The media wants to have a close election. Close elections sell. I know this because of my many years as a media strategist. If the election is over too soon, the media loses money and in this election, the media is in full-tilt profit mode. They have a venal self interest in propelling a close election narrative. Consequently, we constantly hear false equivalencies from the media while they propel their "the-race-is-tightening narrative."
In that frame, let’s look at the two campaign strategies that are being played out in the media today. Democratic presidential nominee Hillary Clinton is undeniably ahead, according to polls and forecasts. For them, the way forward is to follow the words popularly attributed to Napoleon: Never interrupt your enemy when he is making a mistake.
The Clinton campaign strategy is to work on turnout and not make news. It is smart and, in my opinion, will be victorious on November 8th. But, this strategy will not sell media time or improve the bottom line of media companies.
Media depends on headlines to sell it’s product. And in the case of this election, if there isn’t a headline that works, they will find a way to nudge the narrative to make one. And between the Trump tapes and Wikileaks, they won’t have to work very hard for headlines. The Trump campaign understands that very well. So, Trump makes headlines every day – even when they are unflattering to himself or complete lies. They don’t care as long as they are in the headlines.
And that’s what got me to theorize about the Trump campaign’s current scorched earth end game. Some people in the media think this is just the unraveling of a candidate with no rhyme or reason – just Trump being Trump. But I believe their campaign is very deliberate.
To begin this argument once again I quote Napoleon:
"Glory is fleeting, but obscurity is forever."
As I have said on these pages before, Donald Trump is an attention addict and the media is his dealer. In speculating about his post-election game plan one can’t ignore that fact. Trump is not going to go away quietly and simply retire back to being a rich, golf-playing, businessman. He is going to be a public figure — even more so than before his campaign, when he was a regular fixture in the media for being a reality TV star — not for public service but, because he is addicted to being in the spotlight.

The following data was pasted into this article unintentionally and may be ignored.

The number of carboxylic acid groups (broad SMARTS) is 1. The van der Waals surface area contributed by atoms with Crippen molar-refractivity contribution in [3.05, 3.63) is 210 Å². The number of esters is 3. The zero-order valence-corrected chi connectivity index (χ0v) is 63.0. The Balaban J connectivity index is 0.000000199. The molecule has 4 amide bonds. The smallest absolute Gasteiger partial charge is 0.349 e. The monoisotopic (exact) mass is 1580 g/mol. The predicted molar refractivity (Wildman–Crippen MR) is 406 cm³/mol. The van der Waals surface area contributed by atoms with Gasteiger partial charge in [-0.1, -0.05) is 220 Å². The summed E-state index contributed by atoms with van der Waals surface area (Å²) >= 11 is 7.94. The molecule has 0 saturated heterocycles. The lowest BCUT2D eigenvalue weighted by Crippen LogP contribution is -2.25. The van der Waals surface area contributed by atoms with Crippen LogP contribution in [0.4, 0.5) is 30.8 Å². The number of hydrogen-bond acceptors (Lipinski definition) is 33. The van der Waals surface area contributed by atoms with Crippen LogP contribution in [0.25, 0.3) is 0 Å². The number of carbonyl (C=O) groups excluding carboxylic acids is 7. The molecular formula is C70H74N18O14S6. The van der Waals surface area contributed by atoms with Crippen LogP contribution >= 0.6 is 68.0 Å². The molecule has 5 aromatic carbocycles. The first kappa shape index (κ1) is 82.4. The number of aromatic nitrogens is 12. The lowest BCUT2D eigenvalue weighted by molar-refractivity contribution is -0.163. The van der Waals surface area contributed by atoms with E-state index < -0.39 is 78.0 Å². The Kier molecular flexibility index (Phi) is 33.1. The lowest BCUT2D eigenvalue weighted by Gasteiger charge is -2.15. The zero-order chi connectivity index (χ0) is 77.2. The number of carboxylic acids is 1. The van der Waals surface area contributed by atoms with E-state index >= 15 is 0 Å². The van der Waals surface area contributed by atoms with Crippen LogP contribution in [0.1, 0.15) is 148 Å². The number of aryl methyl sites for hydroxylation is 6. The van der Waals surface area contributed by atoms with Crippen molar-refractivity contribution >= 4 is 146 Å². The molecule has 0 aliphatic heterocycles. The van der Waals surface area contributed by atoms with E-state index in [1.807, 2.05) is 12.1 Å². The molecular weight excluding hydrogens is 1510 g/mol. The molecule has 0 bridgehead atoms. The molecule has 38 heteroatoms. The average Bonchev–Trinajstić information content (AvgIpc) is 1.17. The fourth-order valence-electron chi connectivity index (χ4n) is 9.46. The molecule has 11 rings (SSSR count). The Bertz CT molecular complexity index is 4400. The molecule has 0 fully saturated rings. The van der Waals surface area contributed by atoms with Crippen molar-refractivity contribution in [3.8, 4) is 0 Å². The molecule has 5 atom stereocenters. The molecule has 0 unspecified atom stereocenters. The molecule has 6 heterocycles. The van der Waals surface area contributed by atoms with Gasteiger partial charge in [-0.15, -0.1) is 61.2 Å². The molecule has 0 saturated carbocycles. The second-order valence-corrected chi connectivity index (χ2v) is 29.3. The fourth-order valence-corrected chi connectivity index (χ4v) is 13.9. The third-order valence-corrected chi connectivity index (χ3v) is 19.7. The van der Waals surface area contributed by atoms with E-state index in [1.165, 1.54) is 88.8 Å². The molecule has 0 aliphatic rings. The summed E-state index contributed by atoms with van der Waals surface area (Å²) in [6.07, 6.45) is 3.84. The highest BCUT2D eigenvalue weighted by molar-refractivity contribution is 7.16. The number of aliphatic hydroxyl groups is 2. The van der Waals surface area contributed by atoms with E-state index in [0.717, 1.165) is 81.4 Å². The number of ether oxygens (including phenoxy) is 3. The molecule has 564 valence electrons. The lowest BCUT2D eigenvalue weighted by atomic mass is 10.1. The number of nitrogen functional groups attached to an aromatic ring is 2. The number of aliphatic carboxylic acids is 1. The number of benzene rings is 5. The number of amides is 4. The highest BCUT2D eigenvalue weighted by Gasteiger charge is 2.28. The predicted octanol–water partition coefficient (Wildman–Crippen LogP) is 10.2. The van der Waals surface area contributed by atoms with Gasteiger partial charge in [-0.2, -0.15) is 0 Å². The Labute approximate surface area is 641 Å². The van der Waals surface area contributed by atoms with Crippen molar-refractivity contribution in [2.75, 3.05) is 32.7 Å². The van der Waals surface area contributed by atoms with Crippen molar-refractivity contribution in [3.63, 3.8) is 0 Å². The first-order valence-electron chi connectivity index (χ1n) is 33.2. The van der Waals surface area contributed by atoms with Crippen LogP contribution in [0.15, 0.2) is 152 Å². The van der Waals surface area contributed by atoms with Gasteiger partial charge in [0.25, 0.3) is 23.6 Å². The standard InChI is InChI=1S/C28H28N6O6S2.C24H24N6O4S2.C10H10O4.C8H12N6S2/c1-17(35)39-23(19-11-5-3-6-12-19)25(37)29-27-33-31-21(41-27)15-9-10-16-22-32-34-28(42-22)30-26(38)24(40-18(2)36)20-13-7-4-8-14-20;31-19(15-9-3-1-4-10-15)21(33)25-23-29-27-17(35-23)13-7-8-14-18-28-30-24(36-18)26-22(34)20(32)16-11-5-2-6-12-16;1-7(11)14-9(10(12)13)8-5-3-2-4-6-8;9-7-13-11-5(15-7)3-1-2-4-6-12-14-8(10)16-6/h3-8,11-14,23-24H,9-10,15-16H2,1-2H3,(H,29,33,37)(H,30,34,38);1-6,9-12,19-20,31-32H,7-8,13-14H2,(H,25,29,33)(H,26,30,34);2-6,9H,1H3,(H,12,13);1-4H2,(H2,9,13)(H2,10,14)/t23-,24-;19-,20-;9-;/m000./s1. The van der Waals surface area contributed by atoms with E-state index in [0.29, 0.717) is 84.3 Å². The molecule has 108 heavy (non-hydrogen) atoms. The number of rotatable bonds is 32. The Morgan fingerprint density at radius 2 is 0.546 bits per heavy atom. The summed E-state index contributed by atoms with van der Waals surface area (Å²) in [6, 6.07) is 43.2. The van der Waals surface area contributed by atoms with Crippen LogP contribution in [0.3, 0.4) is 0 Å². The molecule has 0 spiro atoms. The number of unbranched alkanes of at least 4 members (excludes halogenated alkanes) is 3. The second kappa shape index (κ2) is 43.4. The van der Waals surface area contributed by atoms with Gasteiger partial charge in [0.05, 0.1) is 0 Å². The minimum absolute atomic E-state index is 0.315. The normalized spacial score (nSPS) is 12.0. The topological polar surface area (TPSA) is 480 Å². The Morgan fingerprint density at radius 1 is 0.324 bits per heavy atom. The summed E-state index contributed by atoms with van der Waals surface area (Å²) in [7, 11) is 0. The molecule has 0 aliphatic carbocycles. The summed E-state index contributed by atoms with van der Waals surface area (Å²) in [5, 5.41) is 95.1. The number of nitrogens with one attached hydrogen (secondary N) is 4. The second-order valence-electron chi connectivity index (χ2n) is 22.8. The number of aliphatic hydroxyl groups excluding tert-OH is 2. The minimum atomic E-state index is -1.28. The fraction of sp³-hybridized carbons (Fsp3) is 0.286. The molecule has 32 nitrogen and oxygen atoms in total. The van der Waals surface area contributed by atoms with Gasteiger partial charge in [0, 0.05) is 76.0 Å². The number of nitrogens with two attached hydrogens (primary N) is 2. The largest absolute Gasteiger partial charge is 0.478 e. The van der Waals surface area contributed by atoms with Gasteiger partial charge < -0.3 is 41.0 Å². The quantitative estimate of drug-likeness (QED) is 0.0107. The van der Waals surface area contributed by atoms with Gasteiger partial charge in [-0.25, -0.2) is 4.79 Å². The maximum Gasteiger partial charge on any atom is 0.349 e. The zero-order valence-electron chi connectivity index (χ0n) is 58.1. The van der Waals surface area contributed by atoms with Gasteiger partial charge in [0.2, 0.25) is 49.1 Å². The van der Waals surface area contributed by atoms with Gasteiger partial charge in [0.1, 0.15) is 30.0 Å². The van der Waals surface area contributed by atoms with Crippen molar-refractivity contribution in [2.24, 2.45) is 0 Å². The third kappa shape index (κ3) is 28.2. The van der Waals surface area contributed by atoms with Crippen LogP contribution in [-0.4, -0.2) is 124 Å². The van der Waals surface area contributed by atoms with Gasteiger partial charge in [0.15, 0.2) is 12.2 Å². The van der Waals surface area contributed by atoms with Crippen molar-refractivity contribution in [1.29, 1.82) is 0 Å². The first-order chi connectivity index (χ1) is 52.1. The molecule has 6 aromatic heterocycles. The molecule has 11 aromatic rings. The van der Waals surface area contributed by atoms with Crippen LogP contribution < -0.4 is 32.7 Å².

To continue being a public figure one must assess what the audience needs. I theorize that there is a business plan for Trump’s public posture. It can be summed up in three words: make anger pay.
I came upon this theory while watching a town hall with Gov. Mike Pence where as woman in the audience said that she is on social media 24 hours a day and if Hillary Clinton wins this election she is ready to be in the revolution. Then it dawned on me – she is addicted to anger.
Anger is a very powerful passion. It takes energy to propel and, in a perverse way, it gives the hater energy as long as their hateful passion is fueled. Haters are addicts. They're angry. And when the election is over, where will that woman, and the 25 million other Trump social media followers, go for their fix?
That’s why I believe that what we are seeing is not a campaign but a sales plan masquerading as a campaign. Trump is exploiting the last days of the presidential campaign to do what drug dealers have always done; give free samples of product to prospective clients so they’ll come back to you and pay for it after they’ve been hooked.